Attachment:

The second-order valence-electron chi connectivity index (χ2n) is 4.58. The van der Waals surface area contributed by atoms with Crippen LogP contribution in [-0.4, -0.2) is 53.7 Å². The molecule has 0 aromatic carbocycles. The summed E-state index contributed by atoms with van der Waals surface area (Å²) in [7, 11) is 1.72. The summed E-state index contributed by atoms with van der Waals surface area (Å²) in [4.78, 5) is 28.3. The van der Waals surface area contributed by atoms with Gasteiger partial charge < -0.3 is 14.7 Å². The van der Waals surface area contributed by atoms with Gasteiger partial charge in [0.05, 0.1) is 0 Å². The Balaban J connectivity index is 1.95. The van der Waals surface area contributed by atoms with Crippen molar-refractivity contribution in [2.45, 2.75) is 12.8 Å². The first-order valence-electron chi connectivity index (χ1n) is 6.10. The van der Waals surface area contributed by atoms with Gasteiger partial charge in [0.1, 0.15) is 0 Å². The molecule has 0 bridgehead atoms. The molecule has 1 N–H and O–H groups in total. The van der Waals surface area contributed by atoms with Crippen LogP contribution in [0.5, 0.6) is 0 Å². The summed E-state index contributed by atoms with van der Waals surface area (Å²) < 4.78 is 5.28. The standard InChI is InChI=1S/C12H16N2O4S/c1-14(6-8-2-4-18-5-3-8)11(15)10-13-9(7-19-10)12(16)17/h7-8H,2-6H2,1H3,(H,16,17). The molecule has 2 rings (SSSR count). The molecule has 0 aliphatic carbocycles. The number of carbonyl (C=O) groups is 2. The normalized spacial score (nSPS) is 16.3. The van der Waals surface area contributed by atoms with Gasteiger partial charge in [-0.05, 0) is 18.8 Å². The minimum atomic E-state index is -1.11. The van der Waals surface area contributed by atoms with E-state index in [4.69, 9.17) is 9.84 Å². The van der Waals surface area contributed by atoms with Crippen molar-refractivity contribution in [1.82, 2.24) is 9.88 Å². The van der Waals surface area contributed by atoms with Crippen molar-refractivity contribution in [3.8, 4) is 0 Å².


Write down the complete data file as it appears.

The second-order valence-electron chi connectivity index (χ2n) is 4.58. The van der Waals surface area contributed by atoms with Crippen LogP contribution in [-0.4, -0.2) is 53.7 Å². The molecule has 0 aromatic carbocycles. The summed E-state index contributed by atoms with van der Waals surface area (Å²) in [7, 11) is 1.72. The summed E-state index contributed by atoms with van der Waals surface area (Å²) in [4.78, 5) is 28.3. The van der Waals surface area contributed by atoms with Gasteiger partial charge < -0.3 is 14.7 Å². The van der Waals surface area contributed by atoms with Gasteiger partial charge in [0.05, 0.1) is 0 Å². The Balaban J connectivity index is 1.95. The van der Waals surface area contributed by atoms with Crippen molar-refractivity contribution in [2.45, 2.75) is 12.8 Å². The first-order valence-electron chi connectivity index (χ1n) is 6.10. The van der Waals surface area contributed by atoms with Gasteiger partial charge in [0.1, 0.15) is 0 Å². The molecule has 0 bridgehead atoms. The molecule has 1 N–H and O–H groups in total. The van der Waals surface area contributed by atoms with Crippen LogP contribution in [0.5, 0.6) is 0 Å². The summed E-state index contributed by atoms with van der Waals surface area (Å²) < 4.78 is 5.28. The standard InChI is InChI=1S/C12H16N2O4S/c1-14(6-8-2-4-18-5-3-8)11(15)10-13-9(7-19-10)12(16)17/h7-8H,2-6H2,1H3,(H,16,17). The molecule has 2 rings (SSSR count). The molecule has 0 aliphatic carbocycles. The number of carbonyl (C=O) groups is 2. The normalized spacial score (nSPS) is 16.3. The van der Waals surface area contributed by atoms with Gasteiger partial charge in [-0.05, 0) is 18.8 Å². The minimum atomic E-state index is -1.11. The van der Waals surface area contributed by atoms with E-state index in [4.69, 9.17) is 9.84 Å². The van der Waals surface area contributed by atoms with Crippen molar-refractivity contribution in [1.82, 2.24) is 9.88 Å². The van der Waals surface area contributed by atoms with Crippen molar-refractivity contribution in [3.8, 4) is 0 Å².